Comprehensive Examination
A comprehensive examination is required at the end of the MEd programs. The examination is comprised of questions and/or case studies encompassing the program of study and one question addressing the candidate’s philosophy of education for Instructional Practice, Educational Leadership or Teacher Licensure candidates. The SLLA is required for Instructional Leadership (IL) concentrations in lieu of the comprehensive examination. The comprehensive examination must be scheduled the last semester of required coursework for the MEd degree to fulfill all requirements for the degree. Candidates are not allowed to sit for the exam prior to the last semester of required coursework. Teacher Licensure master’s degree candidates may not sit for the comprehensive examination if PRAXIS exam(s), edTPA portfolio, and all coursework requirements are not successfully completed. The degree will be conferred upon successful completion of all required coursework and comprehensive exam. Candidates who do not pass the final evaluation may retake the comprehensive examination the following semester. Candidates who are not successful on the second attempt will be required to take additional coursework as prescribed by the Dean of the School of Education before retaking the exam.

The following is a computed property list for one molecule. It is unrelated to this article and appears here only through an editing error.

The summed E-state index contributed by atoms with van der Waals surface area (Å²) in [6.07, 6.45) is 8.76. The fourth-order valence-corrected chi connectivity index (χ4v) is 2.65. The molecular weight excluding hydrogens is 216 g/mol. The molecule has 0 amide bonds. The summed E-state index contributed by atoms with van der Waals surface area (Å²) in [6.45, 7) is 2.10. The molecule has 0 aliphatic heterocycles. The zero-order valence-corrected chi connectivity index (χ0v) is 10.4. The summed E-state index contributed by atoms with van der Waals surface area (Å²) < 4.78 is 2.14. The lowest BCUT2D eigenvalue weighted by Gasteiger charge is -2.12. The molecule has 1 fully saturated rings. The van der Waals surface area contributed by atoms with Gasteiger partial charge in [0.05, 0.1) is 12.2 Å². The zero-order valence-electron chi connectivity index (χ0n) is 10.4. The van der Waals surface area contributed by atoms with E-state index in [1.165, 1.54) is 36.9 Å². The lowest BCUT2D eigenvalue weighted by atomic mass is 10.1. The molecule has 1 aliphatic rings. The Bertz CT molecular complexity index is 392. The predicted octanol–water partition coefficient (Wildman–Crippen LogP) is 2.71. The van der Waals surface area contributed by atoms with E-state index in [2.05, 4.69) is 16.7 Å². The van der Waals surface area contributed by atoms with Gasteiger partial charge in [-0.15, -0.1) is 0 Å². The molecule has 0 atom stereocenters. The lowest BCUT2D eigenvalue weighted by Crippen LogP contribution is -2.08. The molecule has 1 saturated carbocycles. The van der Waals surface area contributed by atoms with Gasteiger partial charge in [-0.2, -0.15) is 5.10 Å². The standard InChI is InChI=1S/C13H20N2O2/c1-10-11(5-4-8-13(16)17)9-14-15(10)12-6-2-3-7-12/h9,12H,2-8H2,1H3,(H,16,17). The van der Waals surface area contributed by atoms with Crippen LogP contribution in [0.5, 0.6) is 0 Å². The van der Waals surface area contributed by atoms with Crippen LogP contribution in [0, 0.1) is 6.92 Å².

Professional Counseling Comprehensive Examination
Candidates must pass a comprehensive examination pertaining to coursework take in the Professional Counseling program. Students may sit for their comprehensive examination during their first semester of internship. It may not be taken more than twice.